ECCC Lessons and Takeaways

For four days I was able to show off my game and meet so many creative people, and I am still taking the experience in. There are definitely things that have sunk into me and will impact future projects and my current one Escape The Fest! - while other lessons are still being worked through on a personal level. I want to share some of these things in hopes that they will help you not only in your creative process but help you as you share your creations with others.

1) What you make is not for everyone.

This may seem fairly obvious, but when you are showing your game to gamers then you would expect everyone to enjoy your game. Escape The Fest has a theme that will not reach everyone I had a couple play the game with me at the convention and seemed to enjoy the game. After the game - they thanked me for the time, complimented the mechanics, and then left my table not signing up for more information.


I was surprised they didn't sign up for emails considering how much they interacted and laughed while playing, but after thinking about it... I have had similar moments with games. People not only have to consider if they like a game but if they will ever get the opportunity to play it after the purchase. If you only play as a couple, then games asking for more people don't appeal to you. If your gaming group is filled with Euro-gamers then picking up a lightweight strategy card game isn't beneficial.

2) "Convention Veneer" is a very real thing.

I was talking with Mike Selinker of Lone Shark Games with my wife about their game Apocrypha - which we definitely picked up. During our discussion, a random convention goer walked up to the table and picked up one of the dice and started to laugh talking to their friends about how "un-intuitive" the die was.

Mike just mentioned to them that the dice was for the game, what it did and pointed out the specifics. I wanted to point out the absurdity of the individual's statements. If you actually enjoy games then you can clearly see what the dice mean. Yes, the marks for the dice look different but to me, I was able to quickly see how the dice counted its sides.

At that moment Mike could sense my feelings I guess because the moment that special person walked away - Mike told me that at conventions you take everything with a smile. You develop the "Convention Veneer" - the game is obviously not for them. I learned a lot at that moment and I hope that I can attain that level of peace.

3) Develop a full picture so that the imposter's voice has a harder time messing with you.

This is tough but was brought up by another indie developer when I was sharing my concerns. I mentioned that I felt that the team I put together for my game had two very professional and talented people... then me. The other designer thought for a second then just shrugged saying - If these people are professional and talented then would they say they believed in a crappy project? If they thought you were as bad as you think you are, then why would they still be around?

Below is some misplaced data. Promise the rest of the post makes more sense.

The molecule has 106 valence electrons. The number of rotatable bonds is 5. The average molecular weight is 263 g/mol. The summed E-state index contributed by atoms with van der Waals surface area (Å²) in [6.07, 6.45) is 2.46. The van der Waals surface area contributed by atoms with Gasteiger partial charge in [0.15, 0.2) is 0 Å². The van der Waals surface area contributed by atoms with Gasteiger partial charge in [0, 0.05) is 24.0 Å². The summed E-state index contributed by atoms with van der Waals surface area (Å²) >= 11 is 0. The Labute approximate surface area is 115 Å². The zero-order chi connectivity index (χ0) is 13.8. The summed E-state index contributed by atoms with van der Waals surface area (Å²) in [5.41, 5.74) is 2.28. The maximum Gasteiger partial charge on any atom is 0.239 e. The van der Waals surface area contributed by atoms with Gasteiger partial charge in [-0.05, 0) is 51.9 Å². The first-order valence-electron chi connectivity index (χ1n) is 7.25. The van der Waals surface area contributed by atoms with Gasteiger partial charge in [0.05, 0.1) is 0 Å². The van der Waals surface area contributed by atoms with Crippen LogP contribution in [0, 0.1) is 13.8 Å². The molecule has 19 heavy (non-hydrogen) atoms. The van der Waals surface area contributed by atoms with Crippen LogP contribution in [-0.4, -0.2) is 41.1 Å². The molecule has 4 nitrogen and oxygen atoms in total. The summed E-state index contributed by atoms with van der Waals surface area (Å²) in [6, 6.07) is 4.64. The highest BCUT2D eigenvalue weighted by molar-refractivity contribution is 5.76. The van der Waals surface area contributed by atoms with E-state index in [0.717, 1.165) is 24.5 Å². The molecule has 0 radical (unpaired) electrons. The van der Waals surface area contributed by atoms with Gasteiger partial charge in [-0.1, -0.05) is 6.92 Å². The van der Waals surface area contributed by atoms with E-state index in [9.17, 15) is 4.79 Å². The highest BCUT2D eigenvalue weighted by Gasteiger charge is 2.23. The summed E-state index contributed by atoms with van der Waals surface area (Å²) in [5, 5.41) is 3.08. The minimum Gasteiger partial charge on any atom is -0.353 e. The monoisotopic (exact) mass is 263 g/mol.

This was something that I never really thought about - people will lie to you, but if you look at their actions you see the truth. My artist and designer are sticking through all this with me. They are both strong producers in their craft and I am lucky to have them with me. Them sticking this out with me though, tells me that they must feel similarly about me and my ability to craft story and games.


It is easy to be hard on yourself... and there is an element whereas a creator we MUST be hard on ourselves - as a storyteller I feel that I carry the responsibility to call out the world around me and paint what could be in the mind of future generations. Sure that may be a lot to put on a person, but if I can impact one person with my stories then I call it a win.

4) When you show your creation to your peers there seems to be two responses.

Genuinely constructive criticism has an underlying desire to see others succeed. My game has gotten better after some great questions that I had this weekend. I am excited to streamline some processes and deliver a better final product.

The other response seems to be seeded in an odd distaste that is fueled by snobbery. You see it in the same conversations gamers have about euro-games and "Ameritrash". These people will give you criticisms with nowhere really to go. The first is a pearl of wisdom and the latter is fool's gold. You choose which one to hold onto.


5) The smiles remind you of why you make games.

That moment you get caught in a war of cards telling someone that they can't do what they wanted, or when someone actually collects their set, or even if someone starts laughing about the story (especially if they are from one of the Dakotas). This for me was the greatest thing I experienced. I am making games because I want to bring people together. I want to see people laugh and enjoy the company of others. I got to see plenty of that this weekend and I wouldn't trade any of those moments.

6) "Convention Crud" hits hard.

I am still feeling it today, and I am slowly recovering. Drink plenty of water, take vitamin C, bring hand sanitizer, take meds, and do whatever you can to avoid it - because I would have rather put this post out yesterday. My wife made me promise to not get on the computer at all yesterday, which is why this post is coming a day late.

Stay Foolish!